For Dutch Maid Logistics Inc., the issue isn’t getting enough business but rather getting enough drivers to handle the equipment and business the company has. With the economy improving in the company’s area, drivers are seeking out lucrative opportunities outside the trucking industry.
“I think it’s terrible, but it’s the nature of the business,” Vice President of Operations Sam Burrer laments. “You fight the battle of keeping them because there are lots of opportunities out there for them.”
Dutch Maid has had a relatively low driver turnover rate of 15 percent, but it was as high as 35 percent last year before the economy improved. It uses the services of 12 independent owner/operators in addition to its full-time drivers.
That improving economy and driver turnover is resulting in capacity shortages. “We are extremely busy – capacity is extremely tight – so in our business, that’s what you want to see, but the problem being because of all these things – the economy getting better – my trucks aren’t full at this point in time,” Burrer asserts. “I’ve got four or five with no drivers. Because there is a capacity shortage, your rates go up. The trucks on the road are making more money to help cover what you don’t have.”
Dutch Maid Logistics is a family oriented truckload carrier and an irregular route common carrier with general commodity authority for 48 states. It also is an asset-based national transportation broker with a four-star rating from Red Book Credit Services, has broker authority and operates a brokerage office in Lake City, Fla.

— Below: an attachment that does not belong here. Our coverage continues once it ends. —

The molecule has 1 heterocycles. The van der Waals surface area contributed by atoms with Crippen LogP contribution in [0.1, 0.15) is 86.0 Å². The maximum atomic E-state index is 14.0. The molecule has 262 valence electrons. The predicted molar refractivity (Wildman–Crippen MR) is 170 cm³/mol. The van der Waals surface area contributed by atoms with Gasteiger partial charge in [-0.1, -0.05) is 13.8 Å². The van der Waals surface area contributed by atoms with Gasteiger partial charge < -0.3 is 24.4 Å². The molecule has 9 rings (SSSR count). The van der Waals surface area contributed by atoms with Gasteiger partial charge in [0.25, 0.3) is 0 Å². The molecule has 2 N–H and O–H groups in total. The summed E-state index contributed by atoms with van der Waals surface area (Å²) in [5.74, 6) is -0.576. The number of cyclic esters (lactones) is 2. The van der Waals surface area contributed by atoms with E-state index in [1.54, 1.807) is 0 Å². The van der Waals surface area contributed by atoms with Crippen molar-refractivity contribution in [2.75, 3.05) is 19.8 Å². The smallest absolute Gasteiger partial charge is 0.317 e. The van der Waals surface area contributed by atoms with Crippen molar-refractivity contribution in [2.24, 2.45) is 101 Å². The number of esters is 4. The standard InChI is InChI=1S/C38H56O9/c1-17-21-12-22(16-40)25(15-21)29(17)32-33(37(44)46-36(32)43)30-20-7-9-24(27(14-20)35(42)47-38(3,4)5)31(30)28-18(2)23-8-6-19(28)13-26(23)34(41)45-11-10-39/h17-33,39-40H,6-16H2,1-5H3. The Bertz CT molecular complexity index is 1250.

East Takes Toll
Located in Willard, Ohio, one of the company’s competitive advantages is that it will deliver refrigerated cargo to the East Coast, which some Midwestern trucking companies
avoid. “It’s a higher place for operating costs,” Burrer points out. “You’ve got a tremendous amount of tolls – a lot of things that drive your operating cost quite a bit higher. More accidents are going to happen when you run to the East Coast. Your incident rate is going to be higher, which means your insurance carrier is going to charge you more.”
Burrer estimates that approximately 60 to 70 percent of Dutch Maid’s business is with five or six large shippers. This enables the company to drop off one of its 170 trailers for unloading and pick it up fully loaded with new merchandise within 24 hours.
Dutch Maid has used tracking and communication devices on its 100 tractors for 15 to 17 years, Burrer calculates, but tracking technology for the refrigerated trailers was not developed until four or five years ago, he says. The company had it installed approximately three years ago on its reefers.
Dutch Maid also provides spotting operations for three or four of its customers. It has 10 or 11 trucks that are used to move trailers away from loading docks at a customer’s facility once they are loaded to make way for empty trailers that can be filled.
Burrer estimates Dutch Maid’s six mechanics provide approximately 90 percent of the maintenance required on the company’s fleet. Major work such as engine overhauls and warranty work is outsourced. The company replaces its tractors with new ones after five or six years of use and trailers after eight to 10 years.
Burrer attributes Dutch Maid Logistics’ success to its employees, good ownership, having the necessary equipment and loyal customers. “Our shippers as a whole are pretty dag-gawd loyal to us,” Burrer maintains.